Packing up anger, Bauer rejoins club

ORIOLES NOTEBOOK

Mellowed by Triple-A, pitcher is glad to be back

Young homers to the end

Notebook

September 08, 2004|By Jeff Zrebiec | Jeff Zrebiec,SUN STAFF

Just two months after publicly questioning his future with the Orioles after they sent him down to the minors for the third time this season, pitcher Rick Bauer returned to the team yesterday with a far different attitude.

Recalled on Monday from Triple-A Ottawa after the Lynx's season ended, Bauer said he gained a new perspective from the time spent out of the major leagues.

"It's the happiest I've been to be back," said Bauer, who was 3-5 with a 4.00 ERA for the Lynx, but went 3-1 with a 2.34 ERA in his past five starts. "You definitely appreciate a lot more being down so long in Triple-A. You don't ever want to be down. I'm glad I was able to figure it out and pitch well enough for them to give me another chance."

Bauer was 1-0 with a 6.11 ERA in 18 appearances with the Orioles when he was demoted on July 7 after he allowed an unearned run and two hits in two-thirds of an inning in a 13-3 loss to Tampa Bay.

Following the game, Bauer met with Orioles manager Lee Mazzilli, executive vice president Jim Beattie and director of baseball administration Ed Kenney and was told that the team wanted to keep 12 pitchers instead of 13, and that the other members of the staff had out-pitched him.

An angry Bauer emerged from the meeting and left some parting shots with the media.

"They said I'm the 13th guy, that I can't pitch for this team," he said. "They didn't think I could pitch here at all and they're trying to get rid of me. ... I'm getting to the point where I really don't care anymore."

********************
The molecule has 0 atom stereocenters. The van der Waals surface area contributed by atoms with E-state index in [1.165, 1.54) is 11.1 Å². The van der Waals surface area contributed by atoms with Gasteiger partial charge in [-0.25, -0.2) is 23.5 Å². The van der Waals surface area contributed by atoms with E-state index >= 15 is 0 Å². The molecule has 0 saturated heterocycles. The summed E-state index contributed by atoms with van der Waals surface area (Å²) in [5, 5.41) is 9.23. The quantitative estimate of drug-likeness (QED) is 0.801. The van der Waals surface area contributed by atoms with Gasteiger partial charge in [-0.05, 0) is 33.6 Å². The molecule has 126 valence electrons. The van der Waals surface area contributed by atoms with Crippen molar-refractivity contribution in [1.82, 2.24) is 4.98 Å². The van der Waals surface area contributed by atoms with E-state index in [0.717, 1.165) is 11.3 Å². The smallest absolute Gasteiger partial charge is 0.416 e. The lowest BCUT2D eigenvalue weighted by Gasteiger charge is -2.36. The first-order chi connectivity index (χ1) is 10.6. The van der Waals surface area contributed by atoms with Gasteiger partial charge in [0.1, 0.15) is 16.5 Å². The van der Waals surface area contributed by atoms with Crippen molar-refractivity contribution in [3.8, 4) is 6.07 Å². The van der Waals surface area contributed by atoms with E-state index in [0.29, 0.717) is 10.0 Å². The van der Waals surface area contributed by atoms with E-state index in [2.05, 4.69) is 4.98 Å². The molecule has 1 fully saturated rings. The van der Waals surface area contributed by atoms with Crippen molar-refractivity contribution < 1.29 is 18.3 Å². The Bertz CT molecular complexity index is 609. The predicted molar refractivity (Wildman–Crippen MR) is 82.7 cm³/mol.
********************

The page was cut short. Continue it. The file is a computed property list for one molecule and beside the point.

Three days later, Bauer called Beattie to clear the air and reaffirm his desire to stay with the Orioles. He also admitted that he misunderstood what was said in that meeting.

"I overreacted to the situation and that's why I took the initiative to make the phone call to straighten things out," he said yesterday. "It's water under the bridge as far as I'm concerned. I just have to keep things simple - just go out and pitch."

Mazzilli said that Bauer will be used mostly in long relief, but could be called on for some short situations.

"He threw well down [in Ottawa]," Mazzilli said. "Good control, he worked on his offspeed stuff. It was good for him to get some innings."

Young finishes strong

Double-A Bowie first baseman Walter Young, the organizational Player of the Month for August, hit his 33rd home run of the season in the Baysox's final game on Monday.

He became the 19th minor leaguer in the Orioles' 51 seasons to hit 30 or more homers in a season. His 33 homers also broke the Bowie record of 31, set by Calvin Pickering.

The Orioles didn't see any benefit to extending Young's season by calling him up.

"He'll never have to play Double-A again," said Doc Rodgers, director of minor league operations for the Orioles. "He did everything he needed to do. He just had a fantastic year."

Rodriguez back

The Orioles recalled right-handed reliever Eddy Rodriguez from Ottawa. After spending three months with the Orioles, Rodriguez went 1-0 with the Lynx with three saves and a 5.12 ERA.

"He did a good job for us and he deserved to come back," Mazzilli said.

Loewen update

Adam Loewen, the fourth overall pick in the 2002 draft, will have his left shoulder examined today by team doctors after being scratched from his last start at Single-A Frederick.

He is still expected to report to the Arizona Fall League at the end of this month.

Sun staff writer Roch Kubatko contributed to this article.

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